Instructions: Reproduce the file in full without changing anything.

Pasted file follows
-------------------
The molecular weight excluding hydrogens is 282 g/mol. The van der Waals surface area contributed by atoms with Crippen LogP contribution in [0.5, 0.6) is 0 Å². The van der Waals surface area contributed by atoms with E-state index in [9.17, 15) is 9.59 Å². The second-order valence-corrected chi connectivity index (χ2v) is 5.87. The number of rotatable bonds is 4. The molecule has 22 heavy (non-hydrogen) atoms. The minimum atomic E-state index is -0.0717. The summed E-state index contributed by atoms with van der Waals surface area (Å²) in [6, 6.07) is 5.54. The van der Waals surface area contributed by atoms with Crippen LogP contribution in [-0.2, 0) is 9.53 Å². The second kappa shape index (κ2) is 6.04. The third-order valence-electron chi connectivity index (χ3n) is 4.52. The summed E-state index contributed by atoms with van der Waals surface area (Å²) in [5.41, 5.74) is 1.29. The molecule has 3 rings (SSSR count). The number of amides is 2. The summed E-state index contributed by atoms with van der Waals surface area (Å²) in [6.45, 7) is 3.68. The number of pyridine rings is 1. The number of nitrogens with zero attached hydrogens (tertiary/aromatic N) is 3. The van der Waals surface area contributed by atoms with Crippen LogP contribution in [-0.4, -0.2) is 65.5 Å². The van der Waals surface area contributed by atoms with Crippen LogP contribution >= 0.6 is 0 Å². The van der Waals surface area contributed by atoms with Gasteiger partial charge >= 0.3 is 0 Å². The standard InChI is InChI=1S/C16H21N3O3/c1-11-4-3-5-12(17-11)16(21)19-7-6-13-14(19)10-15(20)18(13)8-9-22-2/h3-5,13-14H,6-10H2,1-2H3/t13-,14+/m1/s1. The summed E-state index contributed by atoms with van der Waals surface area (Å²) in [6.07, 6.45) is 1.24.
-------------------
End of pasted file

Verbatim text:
The molecular weight excluding hydrogens is 282 g/mol. The van der Waals surface area contributed by atoms with Crippen LogP contribution in [0.5, 0.6) is 0 Å². The van der Waals surface area contributed by atoms with E-state index in [9.17, 15) is 9.59 Å². The second-order valence-corrected chi connectivity index (χ2v) is 5.87. The number of rotatable bonds is 4. The molecule has 22 heavy (non-hydrogen) atoms. The minimum atomic E-state index is -0.0717. The summed E-state index contributed by atoms with van der Waals surface area (Å²) in [6, 6.07) is 5.54. The van der Waals surface area contributed by atoms with Crippen LogP contribution in [-0.2, 0) is 9.53 Å². The second kappa shape index (κ2) is 6.04. The third-order valence-electron chi connectivity index (χ3n) is 4.52. The summed E-state index contributed by atoms with van der Waals surface area (Å²) in [5.41, 5.74) is 1.29. The molecule has 3 rings (SSSR count). The number of amides is 2. The summed E-state index contributed by atoms with van der Waals surface area (Å²) in [6.45, 7) is 3.68. The number of pyridine rings is 1. The number of nitrogens with zero attached hydrogens (tertiary/aromatic N) is 3. The van der Waals surface area contributed by atoms with Crippen LogP contribution in [-0.4, -0.2) is 65.5 Å². The van der Waals surface area contributed by atoms with Crippen LogP contribution >= 0.6 is 0 Å². The van der Waals surface area contributed by atoms with Gasteiger partial charge >= 0.3 is 0 Å². The standard InChI is InChI=1S/C16H21N3O3/c1-11-4-3-5-12(17-11)16(21)19-7-6-13-14(19)10-15(20)18(13)8-9-22-2/h3-5,13-14H,6-10H2,1-2H3/t13-,14+/m1/s1. The summed E-state index contributed by atoms with van der Waals surface area (Å²) in [6.07, 6.45) is 1.24.